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MEAP can help or hinder mobile app development

For developers looking to reuse their applications across devices, a MEAP can provide benefits if done properly.

With both consumer-facing and internal mobile applications becoming ubiquitous, mobile application development has become a hot topic for enterprises. Entering that conversation is a slew of vendors with products that are designed to make mobile development easier. These offerings range from the basic Backend as a Service (BaaS), to the more complex mobile development application platforms (MDAPs), and each offers features that can speed development or constrain developers, depending on who's asking.

According to experts, the consumerization of IT segmented the mobility market, which started off as mobile enterprise application platforms (MEAPs), according to Fernando Alvarez, senior vice president and global mobile solutions leader at consultancyCapgemini.

"We're at a crossroads with many players trying to come out," Alvarez said. MCAPs are disappearing with the emergence of MDAPs, which evolved from MEAPs and mobile consumer application platforms (MCAPs) geared directly toward companies focused on consumer-facing applications development, he added.

With the choices available to developers, some may head straight for simplicity in the form of mobile BaaS. "They don't provide you with tools for making your user interface better or tools for storing data locally on your device," said Ian Finley, research vice president at Boston-based analyst firm Gartner. However, these do provide the essential connection to the back end and connectivity to cloud services like Amazon's or Facebook, which for some developers may be all that is needed.

The MDAPs, on the other hand, provide mechanisms for faster UI development, prebuilt components or specialized language for developing a UI and the logic to execute the program on the device, according to Finley. They also provide connectivity to the backend system and sometimes include prebuilt connectors to common enterprise apps, as well as the ability to store data locally on the device, synchronize data between the device and the server, and provide extra data security, he added.

MDAP platforms have three uses: for the consumer-facing applications; traditional mobile applications like the ones on the UPS driver's signature pad; and connectors to the back end of enterprise applications for mobile employees, Finley said. "When you think about those three buckets, it pushes your technology choices in a different way," he added.

"Those [MDAP] platforms say, 'Developing a full mobile application is hard. We're going to find all the parts that make it easier, and we're going to make it easier,'" Finley said. This allows developers to focus on design and logic and not worry about technology implementations, he said.

For consumer-facing applications, some developers appreciate the features that MEAPs and MDAPs offer because they speeds the time to market for their applications. Jimmy Newson, CEO of New York-based mobile application development company Mobile Market, uses a MEAP to design and deploy applications and HTML5 websites for clients.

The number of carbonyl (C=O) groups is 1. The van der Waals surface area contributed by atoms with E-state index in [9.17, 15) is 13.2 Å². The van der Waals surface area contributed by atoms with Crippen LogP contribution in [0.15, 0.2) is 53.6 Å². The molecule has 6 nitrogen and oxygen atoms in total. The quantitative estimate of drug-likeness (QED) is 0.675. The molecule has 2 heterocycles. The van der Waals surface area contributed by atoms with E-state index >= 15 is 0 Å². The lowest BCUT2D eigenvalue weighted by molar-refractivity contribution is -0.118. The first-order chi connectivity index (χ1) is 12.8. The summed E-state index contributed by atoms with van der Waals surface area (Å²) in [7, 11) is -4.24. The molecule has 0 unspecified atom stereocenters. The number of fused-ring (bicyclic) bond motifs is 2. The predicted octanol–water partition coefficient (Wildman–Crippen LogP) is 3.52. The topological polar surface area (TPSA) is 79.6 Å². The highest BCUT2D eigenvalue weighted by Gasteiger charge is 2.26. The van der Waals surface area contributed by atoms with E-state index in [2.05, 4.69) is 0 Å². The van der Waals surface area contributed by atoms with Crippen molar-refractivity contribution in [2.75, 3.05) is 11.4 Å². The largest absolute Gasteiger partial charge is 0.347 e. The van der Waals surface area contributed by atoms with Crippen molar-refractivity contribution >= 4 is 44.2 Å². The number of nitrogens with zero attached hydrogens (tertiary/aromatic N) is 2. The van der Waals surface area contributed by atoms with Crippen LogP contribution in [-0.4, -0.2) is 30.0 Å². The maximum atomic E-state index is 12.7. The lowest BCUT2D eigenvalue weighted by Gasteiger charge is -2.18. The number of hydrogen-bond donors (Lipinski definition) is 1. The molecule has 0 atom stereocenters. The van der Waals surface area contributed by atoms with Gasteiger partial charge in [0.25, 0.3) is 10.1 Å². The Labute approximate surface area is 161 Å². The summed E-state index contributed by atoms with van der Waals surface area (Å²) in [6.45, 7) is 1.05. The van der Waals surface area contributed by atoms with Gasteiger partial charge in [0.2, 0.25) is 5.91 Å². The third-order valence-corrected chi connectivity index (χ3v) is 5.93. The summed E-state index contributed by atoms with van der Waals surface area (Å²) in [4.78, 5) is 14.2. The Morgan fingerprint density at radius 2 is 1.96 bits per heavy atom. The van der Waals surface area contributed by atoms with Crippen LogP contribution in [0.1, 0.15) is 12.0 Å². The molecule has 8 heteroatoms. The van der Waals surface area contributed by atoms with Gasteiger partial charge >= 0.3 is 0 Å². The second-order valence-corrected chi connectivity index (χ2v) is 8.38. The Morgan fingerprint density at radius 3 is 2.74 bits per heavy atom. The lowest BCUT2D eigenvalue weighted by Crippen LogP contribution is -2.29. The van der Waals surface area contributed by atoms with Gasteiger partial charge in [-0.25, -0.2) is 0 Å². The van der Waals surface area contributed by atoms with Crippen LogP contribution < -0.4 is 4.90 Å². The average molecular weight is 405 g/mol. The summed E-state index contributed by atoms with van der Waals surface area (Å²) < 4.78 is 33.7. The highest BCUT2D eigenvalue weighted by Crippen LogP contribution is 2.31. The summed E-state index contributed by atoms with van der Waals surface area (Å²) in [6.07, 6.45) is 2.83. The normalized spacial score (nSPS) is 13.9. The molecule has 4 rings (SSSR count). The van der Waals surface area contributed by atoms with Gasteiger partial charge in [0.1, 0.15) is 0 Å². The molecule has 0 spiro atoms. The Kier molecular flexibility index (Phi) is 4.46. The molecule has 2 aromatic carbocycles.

"It helps me manage a larger number of clients, decrease turnaround time and customize key features based on the client vertical, all with a small team," Newson said. "If I had to build an application with all the features that come bundled in the MEAP system, it would cost my clients more than they could afford."

Some of the features Newson adds to applications include food-ordering carts for restaurants and reservations and payment tabs for spas, salons and fitness centers. With a MEAP, he said, "we can literally, if the client is on their A-game and can get stuff to us quickly, turn an application around in under five days." This contrasts sharply to creating custom mobile applications from scratch, which can require months in preproduction and wireframing phases, Newson added.

However, the simplicity offered by MEAPs can have limitations, leading some mobile application developers to prefer doing the extra work on their own. The user interface was a sticking point for Phillip Avelar, managing principal of Chicago-based consultancy Advanced Solutions Inc. "A lot of the MEAPs expect you to use their components to develop the user interface. If you go outside that box, you start having to develop into the MEAP to modify the user interface," he said. "You're basically fighting it."

The other limitation that Avelar ran up against was building an application that interfaced with ERP applications from large vendors. "The big ERP vendors, as they're opening up their solutions, are providing MEAPs of their own," he said. While the vendors' MEAPs provided the necessary backend components, they also required the latest version of the ERP software to run. A lot of companies don't have the luxury of upgrading to the most recent version, according to Avelar.

However, for developers looking to reuse their applications across devices, MEAPs can provide benefits, Avelar said. "What MEAPs bring to the table is, if developing code is not your forte, you can use their tools to quickly port it over" to another mobile operating system, he said.

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